What Is a Kumquat?

Kumquats growing  on the tree.

Have you ever come across a bunch of bite-sized fruit that look like mini oranges? This little fruit is known as a kumquat, pronounced kuhm-kwot.

What is a Kumquat?

Native to China and Japan and now grown in the United States, Europe, and other countries, kumquats are found in literature dating back to the 12th century. Kumquats grow on trees with dark green leaves and white flowers, and one single tree can produce thousands of kumquats each year!

Kumquats are about the size and shape of grapes with an orange, gold color. The thin peel is edible and has a sweet taste, especially compared to the juicy flesh, which is tart. Together, peel and flesh provide a unique sweet-and-sour flavor combination packed in nutrients.

Not a fan of tart foods? No problem! The sweet peel contains more nutrients than the flesh, so you can avoid the sour flesh while still reaping health benefits.

Kumquat Nutrition Value

Kumquats are nutritional powerhouses that provide vitamin A, B vitamins, calcium, iron, and even some heart-healthy omega-3 fatty acids. Packed with water and fiber, kumquats make a great low-calorie, but filling snack. Just five kumquats provide about 6 grams of fiber, which is 20 percent of the daily recommendation.

Kumquats are a great source of immune-boosting vitamin C, which also acts as an antioxidant. Eating foods rich in antioxidants can help the body neutralize harmful free radicals that damage cells and cause inflammation. High levels of free radicals are linked to many chronic diseases, such as cancer and heart disease.

Kumquats get their orange color from plant pigments called carotenoids that are also antioxidants. A 2015 study found certain carotenoids in the kumquat pericarp, or the fruit wall, stimulate natural killer (NK) cells. The activation of these NK cells has been shown to create an immune defense against cancer and various infectious diseases.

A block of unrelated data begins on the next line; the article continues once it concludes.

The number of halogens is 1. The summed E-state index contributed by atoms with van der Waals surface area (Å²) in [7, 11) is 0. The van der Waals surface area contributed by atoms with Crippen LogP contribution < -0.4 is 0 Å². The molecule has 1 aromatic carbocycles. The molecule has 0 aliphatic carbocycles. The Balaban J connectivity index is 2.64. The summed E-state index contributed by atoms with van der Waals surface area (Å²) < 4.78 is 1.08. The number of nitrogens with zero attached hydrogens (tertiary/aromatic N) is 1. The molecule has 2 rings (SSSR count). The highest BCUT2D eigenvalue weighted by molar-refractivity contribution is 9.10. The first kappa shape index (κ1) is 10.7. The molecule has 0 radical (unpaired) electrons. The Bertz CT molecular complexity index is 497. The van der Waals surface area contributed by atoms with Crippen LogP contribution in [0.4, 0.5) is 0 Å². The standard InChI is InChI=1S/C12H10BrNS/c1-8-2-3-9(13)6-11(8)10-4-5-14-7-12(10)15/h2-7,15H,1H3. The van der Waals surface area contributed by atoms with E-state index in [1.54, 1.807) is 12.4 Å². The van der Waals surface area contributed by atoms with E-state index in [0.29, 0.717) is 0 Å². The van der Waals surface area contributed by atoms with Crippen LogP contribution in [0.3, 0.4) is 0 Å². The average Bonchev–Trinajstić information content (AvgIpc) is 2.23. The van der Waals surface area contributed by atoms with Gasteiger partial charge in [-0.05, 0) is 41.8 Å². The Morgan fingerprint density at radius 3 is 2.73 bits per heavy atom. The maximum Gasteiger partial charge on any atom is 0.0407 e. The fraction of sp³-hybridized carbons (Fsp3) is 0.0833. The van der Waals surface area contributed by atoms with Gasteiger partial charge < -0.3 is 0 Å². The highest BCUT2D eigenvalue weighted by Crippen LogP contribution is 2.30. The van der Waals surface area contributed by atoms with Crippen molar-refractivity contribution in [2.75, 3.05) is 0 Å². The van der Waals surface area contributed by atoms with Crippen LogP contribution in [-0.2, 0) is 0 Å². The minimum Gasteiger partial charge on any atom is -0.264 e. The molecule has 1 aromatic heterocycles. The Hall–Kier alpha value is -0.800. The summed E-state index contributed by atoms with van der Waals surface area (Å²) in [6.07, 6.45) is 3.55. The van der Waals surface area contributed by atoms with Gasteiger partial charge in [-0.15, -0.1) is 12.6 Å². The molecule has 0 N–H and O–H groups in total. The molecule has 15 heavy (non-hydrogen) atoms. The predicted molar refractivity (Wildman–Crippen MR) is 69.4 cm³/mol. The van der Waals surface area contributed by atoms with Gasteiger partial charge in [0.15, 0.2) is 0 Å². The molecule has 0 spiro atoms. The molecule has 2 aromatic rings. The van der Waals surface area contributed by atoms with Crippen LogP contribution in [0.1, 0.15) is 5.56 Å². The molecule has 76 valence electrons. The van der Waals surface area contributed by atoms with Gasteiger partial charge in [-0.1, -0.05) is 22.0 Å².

How to Use Kumquats

Kumquats can typically be found in stores from November to April. They’re a great snack on their own but can also be incorporated into various dishes. Try slicing them thin and adding them to your cottage cheese, yogurt, or salads.

Kumquats can add a unique citrusy twist to chicken or fish dishes, and also make a great flavor for homemade marmalades, jellies, and jams. Next time you are looking for a snack, consider adding kumquats to brighten up your day!


Melissa Rifkin MS, RDN. CDN

Melissa Rifkin MS, RDN, CDN is a New York City clinical dietitian who specializes in weight management, bariatrics, and oncology. Melissa's passion for education, nutrition, and social media inspired her Instagram account @Confessionofadietitian that is a resource for more than 336,000 dedicated health-conscious followers. Melissa connects with her followers by providing inspiration for healthy meals and fitness routines accompanied by the latest in health research.